Louis Inglese, Petitioner, v. Warden, U. S. Penitentiary, Atlanta, Georgia, Respondent, 687 F.2d 362 (11th Cir. 1982)Annotate this Case
Oct. 1, 1982
Kermish, Labovitz, Marcus, Brazier & Rosenberg, Stephen A. Kermish, Atlanta, Ga., for petitioner.
Barbara Harris, Asst. U. S. Atty., Atlanta, Ga., for respondent.
Appeal from the United States District Court for the Northern District of Georgia; Orinda D. Evans, Judge.
Before MILLER* , Judge, TJOFLAT and CLARK, Circuit Judges.
Inglese appeals from the dismissal of his petition for writ of habeas corpus, which sought restoration of good time credit withdrawn by the Institutional Disciplinary Committee (IDC) of the federal penitentiary in Lewisburg, Pennsylvania, upon findings that Inglese had violated prison regulations. We affirm.
We raised sua sponte the question whether Inglese's May 29, 1981, notice of appeal was timely filed, and now hold that it was. The district court entered its final judgment on January 12, 1981. On January 22, 1981, the ten-day period for serving a motion to alter or amend the judgment expired. Fed. R. Civ. P. 59(e). On January 27, 1981, the district court entered an order extending the time for Inglese to file his motion to alter or amend the judgment;1 according to the representations of Inglese's counsel at oral argument, this order was pursuant to a telephone communication between himself and the district court.2 Following a second extension of time to file his Rule 59(e) motion, Inglese filed the motion on February 27, 1981. On May 1, 1981, the court denied the motion. On May 29, 1981, Inglese filed his appeal from the judgment dismissing his petition for the writ.3
Inglese was required to file his notice of appeal within 60 days of the entry of judgment. FRAP 4(a) (1). However, if his Rule 59(e) motion of February 27, 1981, was timely filed, the 60-day period for filing began on May 1, 1981, when the motion was denied. FRAP 4(a) (4). At first blush, the Rule 59(e) motion was not timely filed: such a motion must be served within 10 days after entry of judgment, and the district court has no authority to enlarge the 10-day period. Fed. R. Civ. P. 6(b). However, the Supreme Court has held that an appeal will not be dismissed as untimely when the appellant files a post-trial motion which, if timely filed, would postpone the deadline for filing his appeal; the government does not object to the timeliness of the motion; the district court indicates that the post-trial motion is timely; and the appellant relies on that indication and files his appeal within what the parties and the district court believe to be the new deadline. Thompson v. Immigration & Naturalization Service, 375 U.S. 384, 385, 84 S. Ct. 397, 11 L. Ed. 2d 404 (1964) (per curiam); Wolfsohn v. Hankin, 376 U.S. 203, 84 S. Ct. 699, 11 L. Ed. 2d 636 (1964) (per curiam). Bound as we are by these precedents, we proceed to the merits.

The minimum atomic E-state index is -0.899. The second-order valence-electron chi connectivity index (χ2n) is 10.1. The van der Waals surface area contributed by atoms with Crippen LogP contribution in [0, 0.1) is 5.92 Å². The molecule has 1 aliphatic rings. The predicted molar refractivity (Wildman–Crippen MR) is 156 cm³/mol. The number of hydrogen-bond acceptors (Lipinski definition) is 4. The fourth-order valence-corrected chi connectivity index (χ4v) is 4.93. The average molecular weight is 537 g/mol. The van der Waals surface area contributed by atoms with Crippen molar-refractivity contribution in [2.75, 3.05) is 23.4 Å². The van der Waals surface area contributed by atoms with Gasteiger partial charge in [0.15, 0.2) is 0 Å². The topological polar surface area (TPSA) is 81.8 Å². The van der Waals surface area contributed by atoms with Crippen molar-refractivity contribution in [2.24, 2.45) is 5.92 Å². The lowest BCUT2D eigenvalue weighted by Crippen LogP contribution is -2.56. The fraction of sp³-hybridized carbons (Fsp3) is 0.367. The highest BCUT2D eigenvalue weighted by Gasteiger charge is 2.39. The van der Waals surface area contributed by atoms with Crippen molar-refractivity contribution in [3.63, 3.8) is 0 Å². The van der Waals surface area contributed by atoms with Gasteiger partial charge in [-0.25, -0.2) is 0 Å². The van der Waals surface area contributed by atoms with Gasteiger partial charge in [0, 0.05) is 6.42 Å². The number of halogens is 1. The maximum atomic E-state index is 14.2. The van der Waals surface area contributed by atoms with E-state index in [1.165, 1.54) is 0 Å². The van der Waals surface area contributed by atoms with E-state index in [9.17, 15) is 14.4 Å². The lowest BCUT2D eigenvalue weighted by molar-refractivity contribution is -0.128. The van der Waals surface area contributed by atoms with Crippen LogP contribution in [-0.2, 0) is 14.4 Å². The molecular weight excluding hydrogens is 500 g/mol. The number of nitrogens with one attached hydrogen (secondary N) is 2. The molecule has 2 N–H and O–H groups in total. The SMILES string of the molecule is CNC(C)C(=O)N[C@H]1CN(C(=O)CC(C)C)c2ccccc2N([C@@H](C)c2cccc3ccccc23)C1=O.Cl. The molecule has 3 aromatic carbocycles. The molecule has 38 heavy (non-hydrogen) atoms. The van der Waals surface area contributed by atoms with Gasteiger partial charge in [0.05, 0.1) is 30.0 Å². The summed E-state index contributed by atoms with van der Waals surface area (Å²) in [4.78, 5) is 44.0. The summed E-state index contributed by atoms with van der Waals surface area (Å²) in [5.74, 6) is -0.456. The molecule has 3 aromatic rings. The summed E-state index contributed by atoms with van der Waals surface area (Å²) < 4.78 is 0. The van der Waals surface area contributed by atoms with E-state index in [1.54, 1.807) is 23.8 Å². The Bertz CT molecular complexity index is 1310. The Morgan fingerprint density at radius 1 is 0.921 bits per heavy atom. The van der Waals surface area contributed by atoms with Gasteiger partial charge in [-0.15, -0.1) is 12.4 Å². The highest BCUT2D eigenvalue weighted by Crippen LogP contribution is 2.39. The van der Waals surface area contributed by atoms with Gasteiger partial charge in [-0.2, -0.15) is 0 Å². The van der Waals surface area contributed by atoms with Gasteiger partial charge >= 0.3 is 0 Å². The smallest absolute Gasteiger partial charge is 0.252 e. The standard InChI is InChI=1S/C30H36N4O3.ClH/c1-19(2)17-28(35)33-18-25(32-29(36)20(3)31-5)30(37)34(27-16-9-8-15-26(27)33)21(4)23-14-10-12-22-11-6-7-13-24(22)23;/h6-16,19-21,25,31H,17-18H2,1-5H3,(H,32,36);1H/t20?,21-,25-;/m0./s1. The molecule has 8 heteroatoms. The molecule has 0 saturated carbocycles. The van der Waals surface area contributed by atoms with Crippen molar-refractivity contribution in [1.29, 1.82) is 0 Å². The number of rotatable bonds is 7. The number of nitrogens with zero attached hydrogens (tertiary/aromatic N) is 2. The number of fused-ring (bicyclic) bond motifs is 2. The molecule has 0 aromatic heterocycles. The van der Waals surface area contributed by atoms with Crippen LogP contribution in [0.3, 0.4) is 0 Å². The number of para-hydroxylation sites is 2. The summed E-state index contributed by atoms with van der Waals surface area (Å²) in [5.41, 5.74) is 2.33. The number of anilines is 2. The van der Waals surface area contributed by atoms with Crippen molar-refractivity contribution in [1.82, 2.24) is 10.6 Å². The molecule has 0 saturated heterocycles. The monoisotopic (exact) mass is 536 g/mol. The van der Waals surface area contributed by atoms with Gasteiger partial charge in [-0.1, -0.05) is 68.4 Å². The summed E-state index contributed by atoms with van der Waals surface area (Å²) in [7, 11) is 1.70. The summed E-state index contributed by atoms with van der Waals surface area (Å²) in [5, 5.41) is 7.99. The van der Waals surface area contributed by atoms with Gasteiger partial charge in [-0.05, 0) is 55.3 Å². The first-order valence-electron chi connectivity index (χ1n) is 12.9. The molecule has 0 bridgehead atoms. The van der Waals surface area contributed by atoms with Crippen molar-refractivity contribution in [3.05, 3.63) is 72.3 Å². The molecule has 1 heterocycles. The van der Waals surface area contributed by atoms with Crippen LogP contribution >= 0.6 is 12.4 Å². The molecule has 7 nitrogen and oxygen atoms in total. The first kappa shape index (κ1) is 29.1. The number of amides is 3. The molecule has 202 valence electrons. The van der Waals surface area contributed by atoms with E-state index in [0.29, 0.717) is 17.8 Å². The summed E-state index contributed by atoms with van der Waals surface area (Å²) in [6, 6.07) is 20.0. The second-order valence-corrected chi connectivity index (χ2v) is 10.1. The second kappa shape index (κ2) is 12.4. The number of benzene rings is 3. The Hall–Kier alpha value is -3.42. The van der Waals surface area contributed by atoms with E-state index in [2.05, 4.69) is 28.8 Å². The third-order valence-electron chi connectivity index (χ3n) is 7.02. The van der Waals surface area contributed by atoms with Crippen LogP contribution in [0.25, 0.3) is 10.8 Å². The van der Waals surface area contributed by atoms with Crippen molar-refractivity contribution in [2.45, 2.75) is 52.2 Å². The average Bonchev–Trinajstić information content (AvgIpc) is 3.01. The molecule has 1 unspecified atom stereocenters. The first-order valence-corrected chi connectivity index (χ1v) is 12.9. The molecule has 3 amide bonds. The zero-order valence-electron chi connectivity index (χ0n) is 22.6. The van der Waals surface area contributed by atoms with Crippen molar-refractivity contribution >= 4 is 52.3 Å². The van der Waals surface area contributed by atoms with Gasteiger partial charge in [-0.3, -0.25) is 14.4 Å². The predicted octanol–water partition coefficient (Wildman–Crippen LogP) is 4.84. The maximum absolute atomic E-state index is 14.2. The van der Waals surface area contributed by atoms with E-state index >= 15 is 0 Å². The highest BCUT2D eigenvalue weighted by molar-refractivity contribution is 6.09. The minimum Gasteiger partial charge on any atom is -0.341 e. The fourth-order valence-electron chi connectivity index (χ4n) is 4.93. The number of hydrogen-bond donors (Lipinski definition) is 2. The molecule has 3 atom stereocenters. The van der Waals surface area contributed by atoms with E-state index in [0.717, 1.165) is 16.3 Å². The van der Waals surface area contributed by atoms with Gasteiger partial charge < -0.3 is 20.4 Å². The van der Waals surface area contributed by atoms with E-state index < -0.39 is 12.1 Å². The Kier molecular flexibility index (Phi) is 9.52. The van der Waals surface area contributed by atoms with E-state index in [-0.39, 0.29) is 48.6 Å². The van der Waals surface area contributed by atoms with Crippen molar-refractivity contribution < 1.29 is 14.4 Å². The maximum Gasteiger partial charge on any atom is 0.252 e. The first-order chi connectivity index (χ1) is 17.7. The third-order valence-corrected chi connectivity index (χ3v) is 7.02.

The principal issue on appeal is the proper standard by which a district court is to review the findings of a prison disciplinary board such as the IDC. Inglese contends that the Constitution requires that the IDC's decision be supported by "substantial evidence"; the government contends that "any evidence" will suffice. We have recently made clear that the district court "must consider whether at least the decision is supported by 'some facts'-' whether any evidence at all' supports the action taken by the prison officials." Smith v. Rabalais, 659 F.2d 539, 545 (5th Cir. 1981) (citation omitted), cert. denied, --- U.S. ----, 102 S. Ct. 1619, 71 L. Ed. 2d 853 (1982). Thus, the district court properly inquired whether there was any basis in fact for the IDC's decision.
Finally, on the record before it, the district court properly concluded that there was evidence, albeit meager, for the IDC's decision. Under the Rabalais test, the statement attributed to Lynch, Inglese's alleged co-conspirator, was a sufficient basis for the decision.
Honorable Jack R. Miller, Judge for the U. S. Court of Customs and Patent Appeals, sitting by designation
We give Inglese the benefit of treating what he styled a motion for reconsideration as a motion to alter or amend the judgment. The alternative is to treat the motion as one for relief from the judgment under Fed. R. Civ. P. 60, which does not toll the period for filing a notice of appeal
Our analysis and disposition of this case do not depend upon these representations
The May 29 notice stated that Inglese appealed from "that order entered on (May 1) denying his petition for writ of habeas corpus." We are required to construe this as an appeal from the original judgment, and not merely from the denial of the post-trial motion. See Foman v. Davis, 371 U.S. 178, 83 S. Ct. 227, 9 L. Ed. 2d 222 (1962); Kicklighter v. Nails By Jannee, Inc., 616 F.2d 734, 738-9 n.1 (5th Cir. 1980)